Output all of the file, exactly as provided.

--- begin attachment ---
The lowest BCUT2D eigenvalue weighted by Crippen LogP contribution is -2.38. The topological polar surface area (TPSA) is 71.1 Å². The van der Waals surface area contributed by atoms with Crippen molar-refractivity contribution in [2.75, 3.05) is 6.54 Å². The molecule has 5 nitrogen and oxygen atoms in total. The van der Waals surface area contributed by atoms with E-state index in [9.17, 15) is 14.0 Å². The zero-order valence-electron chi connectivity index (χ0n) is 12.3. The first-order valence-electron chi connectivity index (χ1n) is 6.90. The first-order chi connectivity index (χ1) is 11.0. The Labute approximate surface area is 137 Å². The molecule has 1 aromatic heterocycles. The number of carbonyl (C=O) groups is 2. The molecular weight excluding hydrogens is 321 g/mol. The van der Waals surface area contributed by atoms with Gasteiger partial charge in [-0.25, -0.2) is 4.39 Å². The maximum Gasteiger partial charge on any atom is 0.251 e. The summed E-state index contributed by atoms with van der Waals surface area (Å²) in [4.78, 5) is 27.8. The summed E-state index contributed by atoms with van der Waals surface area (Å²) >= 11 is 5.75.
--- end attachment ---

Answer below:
The lowest BCUT2D eigenvalue weighted by Crippen LogP contribution is -2.38. The topological polar surface area (TPSA) is 71.1 Å². The van der Waals surface area contributed by atoms with Crippen molar-refractivity contribution in [2.75, 3.05) is 6.54 Å². The molecule has 5 nitrogen and oxygen atoms in total. The van der Waals surface area contributed by atoms with E-state index in [9.17, 15) is 14.0 Å². The zero-order valence-electron chi connectivity index (χ0n) is 12.3. The first-order valence-electron chi connectivity index (χ1n) is 6.90. The first-order chi connectivity index (χ1) is 11.0. The Labute approximate surface area is 137 Å². The molecule has 1 aromatic heterocycles. The number of carbonyl (C=O) groups is 2. The molecular weight excluding hydrogens is 321 g/mol. The van der Waals surface area contributed by atoms with Gasteiger partial charge in [-0.25, -0.2) is 4.39 Å². The maximum Gasteiger partial charge on any atom is 0.251 e. The summed E-state index contributed by atoms with van der Waals surface area (Å²) in [4.78, 5) is 27.8. The summed E-state index contributed by atoms with van der Waals surface area (Å²) >= 11 is 5.75.